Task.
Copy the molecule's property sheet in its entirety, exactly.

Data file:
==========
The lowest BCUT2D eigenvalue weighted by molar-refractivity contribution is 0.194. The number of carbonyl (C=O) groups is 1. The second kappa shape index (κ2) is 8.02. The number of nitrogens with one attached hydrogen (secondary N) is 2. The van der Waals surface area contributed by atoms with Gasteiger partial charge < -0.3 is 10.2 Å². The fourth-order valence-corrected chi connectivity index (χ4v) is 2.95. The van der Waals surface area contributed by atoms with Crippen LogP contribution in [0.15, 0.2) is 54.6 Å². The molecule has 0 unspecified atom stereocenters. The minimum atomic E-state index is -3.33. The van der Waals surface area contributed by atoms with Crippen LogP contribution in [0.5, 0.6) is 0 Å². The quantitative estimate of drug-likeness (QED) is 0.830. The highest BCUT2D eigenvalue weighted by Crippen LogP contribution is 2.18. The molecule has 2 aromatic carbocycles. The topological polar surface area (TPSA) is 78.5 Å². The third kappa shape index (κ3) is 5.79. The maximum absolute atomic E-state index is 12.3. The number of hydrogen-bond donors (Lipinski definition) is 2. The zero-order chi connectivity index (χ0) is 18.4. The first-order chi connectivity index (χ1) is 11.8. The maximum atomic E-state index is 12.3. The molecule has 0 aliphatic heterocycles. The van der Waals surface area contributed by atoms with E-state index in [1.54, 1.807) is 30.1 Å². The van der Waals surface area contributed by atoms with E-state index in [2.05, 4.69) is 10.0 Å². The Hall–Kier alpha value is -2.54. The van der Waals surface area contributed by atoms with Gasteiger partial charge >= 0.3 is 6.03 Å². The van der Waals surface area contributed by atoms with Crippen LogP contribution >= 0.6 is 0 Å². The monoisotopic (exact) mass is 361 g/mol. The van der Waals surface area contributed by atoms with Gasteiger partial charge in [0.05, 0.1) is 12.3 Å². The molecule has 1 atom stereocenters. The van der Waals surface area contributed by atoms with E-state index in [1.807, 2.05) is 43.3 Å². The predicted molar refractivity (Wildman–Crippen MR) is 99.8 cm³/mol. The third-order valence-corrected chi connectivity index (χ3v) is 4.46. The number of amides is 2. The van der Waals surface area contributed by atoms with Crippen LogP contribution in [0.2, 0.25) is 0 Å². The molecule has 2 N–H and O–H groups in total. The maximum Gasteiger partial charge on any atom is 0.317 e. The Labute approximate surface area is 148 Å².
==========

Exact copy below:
The lowest BCUT2D eigenvalue weighted by molar-refractivity contribution is 0.194. The number of carbonyl (C=O) groups is 1. The second kappa shape index (κ2) is 8.02. The number of nitrogens with one attached hydrogen (secondary N) is 2. The van der Waals surface area contributed by atoms with Gasteiger partial charge < -0.3 is 10.2 Å². The fourth-order valence-corrected chi connectivity index (χ4v) is 2.95. The van der Waals surface area contributed by atoms with Crippen LogP contribution in [0.15, 0.2) is 54.6 Å². The molecule has 0 unspecified atom stereocenters. The minimum atomic E-state index is -3.33. The van der Waals surface area contributed by atoms with Crippen LogP contribution in [0.5, 0.6) is 0 Å². The quantitative estimate of drug-likeness (QED) is 0.830. The highest BCUT2D eigenvalue weighted by Crippen LogP contribution is 2.18. The molecule has 2 aromatic carbocycles. The topological polar surface area (TPSA) is 78.5 Å². The third kappa shape index (κ3) is 5.79. The maximum absolute atomic E-state index is 12.3. The number of hydrogen-bond donors (Lipinski definition) is 2. The zero-order chi connectivity index (χ0) is 18.4. The first-order chi connectivity index (χ1) is 11.8. The maximum atomic E-state index is 12.3. The molecule has 0 aliphatic heterocycles. The van der Waals surface area contributed by atoms with E-state index in [1.54, 1.807) is 30.1 Å². The van der Waals surface area contributed by atoms with E-state index in [2.05, 4.69) is 10.0 Å². The Hall–Kier alpha value is -2.54. The van der Waals surface area contributed by atoms with Gasteiger partial charge >= 0.3 is 6.03 Å². The van der Waals surface area contributed by atoms with Crippen LogP contribution >= 0.6 is 0 Å². The monoisotopic (exact) mass is 361 g/mol. The van der Waals surface area contributed by atoms with Gasteiger partial charge in [0.05, 0.1) is 12.3 Å². The molecule has 1 atom stereocenters. The van der Waals surface area contributed by atoms with E-state index in [1.807, 2.05) is 43.3 Å². The predicted molar refractivity (Wildman–Crippen MR) is 99.8 cm³/mol. The third-order valence-corrected chi connectivity index (χ3v) is 4.46. The number of amides is 2. The van der Waals surface area contributed by atoms with Crippen LogP contribution in [0.2, 0.25) is 0 Å². The molecule has 2 N–H and O–H groups in total. The maximum Gasteiger partial charge on any atom is 0.317 e. The Labute approximate surface area is 148 Å².